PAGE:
No quarters given
May 21, 2014 10:40 PM   Subscribe

Arcade Story - the co-founder of innovative OS X and iOS software outfit Panic reminisces about learning how to beat Dragon's Lair in the pre-Internet age, but that's not the fun part...
posted by Blazecock Pileon (17 comments total) 31 users marked this as a favorite
 
Great story! It reminds me of the time I spent several hours watching Gauntlet II at the 1986 Origins gaming convention in Los Angeles.

Not only was this a new version of Gauntlet, but you could pick your character. Wow! Red Valkyrie! Even better than that was the sign that appeared on the machine on day two of the con.

"$100 Gauntlet II Play Session with Steve Jackson and friends. 9 P.M."

Steve Jackson--my gaming hero who created Car Wars, GURPS, Ogre and many other great games. I was there an hour before, perched near the right joystick (red position) waiting for the grand game to start.

While I did not play in the game, just watching Steve Jackson and his game designer pals chat strategy before starting the game was ambrosia. Seeing the gang dropping $10 in quarters (each) to start with their characters health at unheard of levels (bong-bong-bong to 20000 health) was staggering to my 13-year old brain.

Picking up the discarded quarter rolls and exclaiming "Wow! These rolls were touched by Steve Jackson!" got an appreciative chuckle from the crowd. Seeing them roll through the levels powered by hundreds of quarters, quipping and jibing with each other, backed by a cheering crowd was a terrific experience, gawking at the weird levels after 100.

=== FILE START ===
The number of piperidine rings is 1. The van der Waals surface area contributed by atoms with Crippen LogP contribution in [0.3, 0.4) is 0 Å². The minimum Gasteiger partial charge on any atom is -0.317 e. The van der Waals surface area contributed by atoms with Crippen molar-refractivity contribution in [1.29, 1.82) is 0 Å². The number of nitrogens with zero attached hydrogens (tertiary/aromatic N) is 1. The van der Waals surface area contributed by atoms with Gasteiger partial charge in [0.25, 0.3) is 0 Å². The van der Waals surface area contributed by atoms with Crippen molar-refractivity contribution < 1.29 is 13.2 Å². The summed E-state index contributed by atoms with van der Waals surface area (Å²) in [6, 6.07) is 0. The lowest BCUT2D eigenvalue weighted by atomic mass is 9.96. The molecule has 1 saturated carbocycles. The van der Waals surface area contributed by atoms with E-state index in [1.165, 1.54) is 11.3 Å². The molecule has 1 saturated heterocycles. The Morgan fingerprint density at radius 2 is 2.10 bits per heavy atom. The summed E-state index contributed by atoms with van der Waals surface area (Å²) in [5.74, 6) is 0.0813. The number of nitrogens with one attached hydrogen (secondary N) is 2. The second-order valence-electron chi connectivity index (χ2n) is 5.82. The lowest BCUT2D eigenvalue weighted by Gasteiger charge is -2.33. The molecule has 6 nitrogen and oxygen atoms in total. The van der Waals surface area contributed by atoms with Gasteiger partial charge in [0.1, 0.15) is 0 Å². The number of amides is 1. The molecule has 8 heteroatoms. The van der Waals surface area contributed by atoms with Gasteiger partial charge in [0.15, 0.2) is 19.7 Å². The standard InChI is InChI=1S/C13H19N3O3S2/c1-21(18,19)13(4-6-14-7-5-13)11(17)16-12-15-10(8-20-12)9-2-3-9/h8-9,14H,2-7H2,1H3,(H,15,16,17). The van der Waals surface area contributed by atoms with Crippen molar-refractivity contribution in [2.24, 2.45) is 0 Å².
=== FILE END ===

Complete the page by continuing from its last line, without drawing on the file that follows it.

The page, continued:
I did get called back to the hotel room by my folks after midnight, but it was a very memorable session that evoked similar feelings described in the article. Great community gaming experience!
posted by JDC8 at 12:13 AM on May 22, 2014 [20 favorites]


"Like the nerd version of the world’s greatest hip-hop act dropping the mic and walking off stage, I just walked away from the game. I’d made the last move."
posted by fairmettle at 4:04 AM on May 22, 2014 [2 favorites]


I'm trying to envision my parents allowing Princess Daphne into my house at that age and it's just not happening.
posted by darksasami at 4:33 AM on May 22, 2014 [1 favorite]